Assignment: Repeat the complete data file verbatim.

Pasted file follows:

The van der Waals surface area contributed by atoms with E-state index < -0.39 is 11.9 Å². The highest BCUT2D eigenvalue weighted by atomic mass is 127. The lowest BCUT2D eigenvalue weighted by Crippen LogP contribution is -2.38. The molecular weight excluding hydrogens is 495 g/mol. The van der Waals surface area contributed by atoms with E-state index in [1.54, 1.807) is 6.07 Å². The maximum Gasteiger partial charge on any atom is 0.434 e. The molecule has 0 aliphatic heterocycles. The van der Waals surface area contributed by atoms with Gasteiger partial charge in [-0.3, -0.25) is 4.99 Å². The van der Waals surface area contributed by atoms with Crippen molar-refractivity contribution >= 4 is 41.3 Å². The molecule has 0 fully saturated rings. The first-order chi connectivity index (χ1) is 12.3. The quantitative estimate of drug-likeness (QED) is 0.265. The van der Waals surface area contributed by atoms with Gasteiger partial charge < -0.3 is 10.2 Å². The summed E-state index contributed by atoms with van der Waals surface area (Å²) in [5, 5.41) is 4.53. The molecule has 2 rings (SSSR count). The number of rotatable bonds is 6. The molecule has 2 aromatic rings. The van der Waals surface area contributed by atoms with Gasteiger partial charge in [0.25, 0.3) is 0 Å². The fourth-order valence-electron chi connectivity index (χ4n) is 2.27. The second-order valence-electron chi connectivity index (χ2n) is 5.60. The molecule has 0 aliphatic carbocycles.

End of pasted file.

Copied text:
The van der Waals surface area contributed by atoms with E-state index < -0.39 is 11.9 Å². The highest BCUT2D eigenvalue weighted by atomic mass is 127. The lowest BCUT2D eigenvalue weighted by Crippen LogP contribution is -2.38. The molecular weight excluding hydrogens is 495 g/mol. The van der Waals surface area contributed by atoms with E-state index in [1.54, 1.807) is 6.07 Å². The maximum Gasteiger partial charge on any atom is 0.434 e. The molecule has 0 aliphatic heterocycles. The van der Waals surface area contributed by atoms with Gasteiger partial charge in [-0.3, -0.25) is 4.99 Å². The van der Waals surface area contributed by atoms with Crippen molar-refractivity contribution >= 4 is 41.3 Å². The molecule has 0 fully saturated rings. The first-order chi connectivity index (χ1) is 12.3. The quantitative estimate of drug-likeness (QED) is 0.265. The van der Waals surface area contributed by atoms with Gasteiger partial charge < -0.3 is 10.2 Å². The summed E-state index contributed by atoms with van der Waals surface area (Å²) in [5, 5.41) is 4.53. The molecule has 2 rings (SSSR count). The number of rotatable bonds is 6. The molecule has 2 aromatic rings. The van der Waals surface area contributed by atoms with Gasteiger partial charge in [0.25, 0.3) is 0 Å². The fourth-order valence-electron chi connectivity index (χ4n) is 2.27. The second-order valence-electron chi connectivity index (χ2n) is 5.60. The molecule has 0 aliphatic carbocycles.